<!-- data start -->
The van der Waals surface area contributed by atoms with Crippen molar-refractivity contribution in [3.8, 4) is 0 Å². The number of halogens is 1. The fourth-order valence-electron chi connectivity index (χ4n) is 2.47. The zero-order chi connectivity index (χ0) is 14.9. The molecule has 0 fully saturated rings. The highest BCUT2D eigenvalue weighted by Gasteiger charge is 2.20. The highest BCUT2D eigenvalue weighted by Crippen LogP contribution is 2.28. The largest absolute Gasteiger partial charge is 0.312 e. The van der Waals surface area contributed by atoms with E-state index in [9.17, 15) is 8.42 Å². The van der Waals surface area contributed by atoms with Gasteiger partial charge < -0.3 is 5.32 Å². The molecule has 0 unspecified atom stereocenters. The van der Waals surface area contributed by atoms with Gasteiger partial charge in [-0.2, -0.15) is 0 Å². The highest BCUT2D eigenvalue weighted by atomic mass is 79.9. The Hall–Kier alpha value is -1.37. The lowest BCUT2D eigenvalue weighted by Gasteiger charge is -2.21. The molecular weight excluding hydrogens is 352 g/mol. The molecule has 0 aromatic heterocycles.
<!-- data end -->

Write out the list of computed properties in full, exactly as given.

The van der Waals surface area contributed by atoms with Crippen molar-refractivity contribution in [3.8, 4) is 0 Å². The number of halogens is 1. The fourth-order valence-electron chi connectivity index (χ4n) is 2.47. The zero-order chi connectivity index (χ0) is 14.9. The molecule has 0 fully saturated rings. The highest BCUT2D eigenvalue weighted by Gasteiger charge is 2.20. The highest BCUT2D eigenvalue weighted by Crippen LogP contribution is 2.28. The largest absolute Gasteiger partial charge is 0.312 e. The van der Waals surface area contributed by atoms with E-state index in [9.17, 15) is 8.42 Å². The van der Waals surface area contributed by atoms with Gasteiger partial charge < -0.3 is 5.32 Å². The molecule has 0 unspecified atom stereocenters. The van der Waals surface area contributed by atoms with Gasteiger partial charge in [-0.2, -0.15) is 0 Å². The highest BCUT2D eigenvalue weighted by atomic mass is 79.9. The Hall–Kier alpha value is -1.37. The lowest BCUT2D eigenvalue weighted by Gasteiger charge is -2.21. The molecular weight excluding hydrogens is 352 g/mol. The molecule has 0 aromatic heterocycles.